Short-term, Open-label Period
For all efficacy evaluations after the 4-day double-blind period, there were no differences between alclometasone and tacrolimus treatments (Fig 3), although the percentage improvement in EASI score tended to be higher with alclometasone. The only exception was that significantly more patients in the alclometasone/tacrolimus group were clear or almost clear at week 16/end of study versus those in the tacrolimus group (P = .01; Fig 4).
Tacrolimus-treated patients had a significantly greater number of disease-free treatment days compared with vehicle (mean: 174 days for tacrolimus vs 107 days for vehicle; P = .0008). Time (median) to first relapse was also significantly longer for patients who were treated with tacrolimus ointment compared with vehicle (116 days [95% confidence interval (CI): 56–188 days] for tacrolimus vs 31 [95% CI: 29–113 days] for vehicle; P = .04; Fig 5). Whereas the percentage of patients who experienced at least 1 disease relapse was similar between groups (72%), the mean number of disease relapse days was significantly less for tacrolimus (47 days) compared with vehicle (76 days; P = .04). Disease relapse treatment was successful in 90% (43 of 48) of tacrolimus-treated patients and in 77% (20 of 26) of vehicle-treated patients. There were no more than 3 relapses per patient in the tacrolimus group but up to 6 relapses per patient in the vehicle group. A total of 6.0% of tacrolimus-treated patients had 3 relapses during the course of the study compared with 19.4% of vehicle-treated patients who experienced 3 to 6 relapses during the study (Fig 6). Although the distribution of the worst severity of disease relapse did not differ statistically between treatments (P = .20), there were clinical differences; in the tacrolimus group, the severity of the worst relapse was mild in 67% and moderate in 31% of patients, whereas in the vehicle group, the worst relapse was mild in 46% and moderate in 54% of patients (Fig 7).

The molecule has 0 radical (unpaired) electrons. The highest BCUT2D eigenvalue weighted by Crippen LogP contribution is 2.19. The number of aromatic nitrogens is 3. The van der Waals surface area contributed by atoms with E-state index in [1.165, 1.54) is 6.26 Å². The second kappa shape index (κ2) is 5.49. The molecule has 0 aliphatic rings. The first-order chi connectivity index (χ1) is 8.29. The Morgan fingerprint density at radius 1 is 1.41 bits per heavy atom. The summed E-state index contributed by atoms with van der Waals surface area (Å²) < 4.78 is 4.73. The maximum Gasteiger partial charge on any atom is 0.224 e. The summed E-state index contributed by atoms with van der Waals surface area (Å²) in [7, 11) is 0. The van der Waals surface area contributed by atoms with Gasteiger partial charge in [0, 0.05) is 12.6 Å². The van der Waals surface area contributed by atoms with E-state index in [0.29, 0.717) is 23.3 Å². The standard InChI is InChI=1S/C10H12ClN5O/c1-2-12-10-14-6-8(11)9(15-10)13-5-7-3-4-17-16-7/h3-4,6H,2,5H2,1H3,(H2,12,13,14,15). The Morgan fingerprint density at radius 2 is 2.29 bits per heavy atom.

There were no differences between treatments in application-site adverse events during Phase I, including the first 4 days in which patients applied either alclometasone or tacrolimus (Table 3). Application-site adverse events through week 2 were reported by 18% of patients in the tacrolimus group versus 21% in the alclometasone/tacrolimus group (Table 3).
During Phase II (maintenance), the incidence of application-site adverse events was similar between treatments (12% for tacrolimus vs 11% for vehicle; Table 4). Of the patients who received open-label tacrolimus ointment during the Phase II relapse periods, 5 (7%) of 74 patients experienced at least 1 cutaneous adverse event (Table 4).
Current AD relapse prevention strategies center on emollient use and avoidance of triggers. Long-term, intermittent (once daily, 3 times per week) applications of tacrolimus ointment to normal-appearing but recurrently affected skin of children with moderate to severe AD represents a new paradigm in relapse prevention. The data presented herein that support this new paradigm are a detailed subanalysis of the pediatric patients of a larger study that combined adult and pediatric patients with stabilized AD.23 Time to first disease relapse was 4 times longer with intermittent tacrolimus ointment compared with vehicle, and, at most, 3 relapses per patient occurred in the tacrolimus group compared with 6 per patient in the vehicle group. The majority of tacrolimus-treated patients with disease relapse showed mild disease, whereas vehicle-treated patients who relapsed showed moderate disease involvement in >50% of episodes. Patients were permitted to use standard topical hydration therapy (emollients, creams, lotions) throughout the trial; however, corticosteroid use was prohibited for all patients after the Phase I acute double-blind treatment period. Thus, the overall 85% success rate observed after treatment of disease relapse is attributed to monotherapy with twice-daily applications of tacrolimus ointment.